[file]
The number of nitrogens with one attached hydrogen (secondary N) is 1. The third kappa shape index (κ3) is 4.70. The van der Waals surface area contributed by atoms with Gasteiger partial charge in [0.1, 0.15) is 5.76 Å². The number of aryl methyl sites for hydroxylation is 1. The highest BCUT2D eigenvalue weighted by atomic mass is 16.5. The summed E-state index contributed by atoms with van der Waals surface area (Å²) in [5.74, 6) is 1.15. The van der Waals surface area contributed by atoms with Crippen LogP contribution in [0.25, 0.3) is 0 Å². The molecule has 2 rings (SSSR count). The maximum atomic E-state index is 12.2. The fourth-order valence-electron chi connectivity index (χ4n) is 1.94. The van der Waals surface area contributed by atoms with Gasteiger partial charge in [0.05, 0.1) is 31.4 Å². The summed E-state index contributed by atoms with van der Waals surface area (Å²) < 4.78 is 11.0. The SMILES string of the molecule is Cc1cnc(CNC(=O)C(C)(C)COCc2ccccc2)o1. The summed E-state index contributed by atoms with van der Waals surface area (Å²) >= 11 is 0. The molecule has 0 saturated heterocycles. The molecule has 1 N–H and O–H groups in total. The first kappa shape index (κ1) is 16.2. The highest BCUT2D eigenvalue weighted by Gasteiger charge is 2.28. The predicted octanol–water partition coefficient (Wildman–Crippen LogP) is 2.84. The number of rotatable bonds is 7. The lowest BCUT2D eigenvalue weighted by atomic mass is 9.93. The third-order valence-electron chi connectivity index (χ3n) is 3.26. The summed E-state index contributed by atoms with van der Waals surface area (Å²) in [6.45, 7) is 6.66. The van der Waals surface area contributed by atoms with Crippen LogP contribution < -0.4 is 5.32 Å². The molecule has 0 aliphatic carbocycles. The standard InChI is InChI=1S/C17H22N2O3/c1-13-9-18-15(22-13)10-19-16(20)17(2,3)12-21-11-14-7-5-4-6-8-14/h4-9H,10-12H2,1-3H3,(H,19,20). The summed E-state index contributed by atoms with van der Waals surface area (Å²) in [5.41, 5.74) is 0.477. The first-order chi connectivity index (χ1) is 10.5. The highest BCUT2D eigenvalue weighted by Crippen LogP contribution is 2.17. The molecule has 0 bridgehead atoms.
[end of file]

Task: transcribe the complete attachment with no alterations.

The number of nitrogens with one attached hydrogen (secondary N) is 1. The third kappa shape index (κ3) is 4.70. The van der Waals surface area contributed by atoms with Gasteiger partial charge in [0.1, 0.15) is 5.76 Å². The number of aryl methyl sites for hydroxylation is 1. The highest BCUT2D eigenvalue weighted by atomic mass is 16.5. The summed E-state index contributed by atoms with van der Waals surface area (Å²) in [5.74, 6) is 1.15. The van der Waals surface area contributed by atoms with Crippen LogP contribution in [0.25, 0.3) is 0 Å². The molecule has 2 rings (SSSR count). The maximum atomic E-state index is 12.2. The fourth-order valence-electron chi connectivity index (χ4n) is 1.94. The van der Waals surface area contributed by atoms with Gasteiger partial charge in [0.05, 0.1) is 31.4 Å². The summed E-state index contributed by atoms with van der Waals surface area (Å²) < 4.78 is 11.0. The SMILES string of the molecule is Cc1cnc(CNC(=O)C(C)(C)COCc2ccccc2)o1. The summed E-state index contributed by atoms with van der Waals surface area (Å²) >= 11 is 0. The molecule has 0 saturated heterocycles. The molecule has 1 N–H and O–H groups in total. The first kappa shape index (κ1) is 16.2. The highest BCUT2D eigenvalue weighted by Gasteiger charge is 2.28. The predicted octanol–water partition coefficient (Wildman–Crippen LogP) is 2.84. The number of rotatable bonds is 7. The lowest BCUT2D eigenvalue weighted by atomic mass is 9.93. The third-order valence-electron chi connectivity index (χ3n) is 3.26. The summed E-state index contributed by atoms with van der Waals surface area (Å²) in [6.45, 7) is 6.66. The van der Waals surface area contributed by atoms with Crippen LogP contribution < -0.4 is 5.32 Å². The molecule has 0 aliphatic carbocycles. The standard InChI is InChI=1S/C17H22N2O3/c1-13-9-18-15(22-13)10-19-16(20)17(2,3)12-21-11-14-7-5-4-6-8-14/h4-9H,10-12H2,1-3H3,(H,19,20). The summed E-state index contributed by atoms with van der Waals surface area (Å²) in [5.41, 5.74) is 0.477. The first-order chi connectivity index (χ1) is 10.5. The highest BCUT2D eigenvalue weighted by Crippen LogP contribution is 2.17. The molecule has 0 bridgehead atoms.